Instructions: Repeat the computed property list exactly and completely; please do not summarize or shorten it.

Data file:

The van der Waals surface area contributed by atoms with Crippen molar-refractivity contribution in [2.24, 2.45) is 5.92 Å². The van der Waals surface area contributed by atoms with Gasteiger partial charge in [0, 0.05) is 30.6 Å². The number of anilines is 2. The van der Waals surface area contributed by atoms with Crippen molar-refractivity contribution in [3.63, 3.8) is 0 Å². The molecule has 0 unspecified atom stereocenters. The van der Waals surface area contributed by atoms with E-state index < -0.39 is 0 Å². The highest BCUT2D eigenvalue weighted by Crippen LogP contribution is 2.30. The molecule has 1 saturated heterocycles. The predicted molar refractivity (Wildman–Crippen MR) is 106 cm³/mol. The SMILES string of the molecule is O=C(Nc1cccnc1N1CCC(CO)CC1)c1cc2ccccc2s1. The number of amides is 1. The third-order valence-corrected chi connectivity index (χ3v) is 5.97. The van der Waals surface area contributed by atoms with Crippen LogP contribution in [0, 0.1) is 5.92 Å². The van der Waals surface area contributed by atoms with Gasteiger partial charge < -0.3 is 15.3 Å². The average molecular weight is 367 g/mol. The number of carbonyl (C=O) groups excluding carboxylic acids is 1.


The van der Waals surface area contributed by atoms with Crippen molar-refractivity contribution in [2.24, 2.45) is 5.92 Å². The van der Waals surface area contributed by atoms with Gasteiger partial charge in [0, 0.05) is 30.6 Å². The number of anilines is 2. The van der Waals surface area contributed by atoms with Crippen molar-refractivity contribution in [3.63, 3.8) is 0 Å². The molecule has 0 unspecified atom stereocenters. The van der Waals surface area contributed by atoms with E-state index < -0.39 is 0 Å². The highest BCUT2D eigenvalue weighted by Crippen LogP contribution is 2.30. The molecule has 1 saturated heterocycles. The predicted molar refractivity (Wildman–Crippen MR) is 106 cm³/mol. The SMILES string of the molecule is O=C(Nc1cccnc1N1CCC(CO)CC1)c1cc2ccccc2s1. The number of amides is 1. The third-order valence-corrected chi connectivity index (χ3v) is 5.97. The van der Waals surface area contributed by atoms with Crippen LogP contribution in [0, 0.1) is 5.92 Å². The van der Waals surface area contributed by atoms with Gasteiger partial charge < -0.3 is 15.3 Å². The average molecular weight is 367 g/mol. The number of carbonyl (C=O) groups excluding carboxylic acids is 1.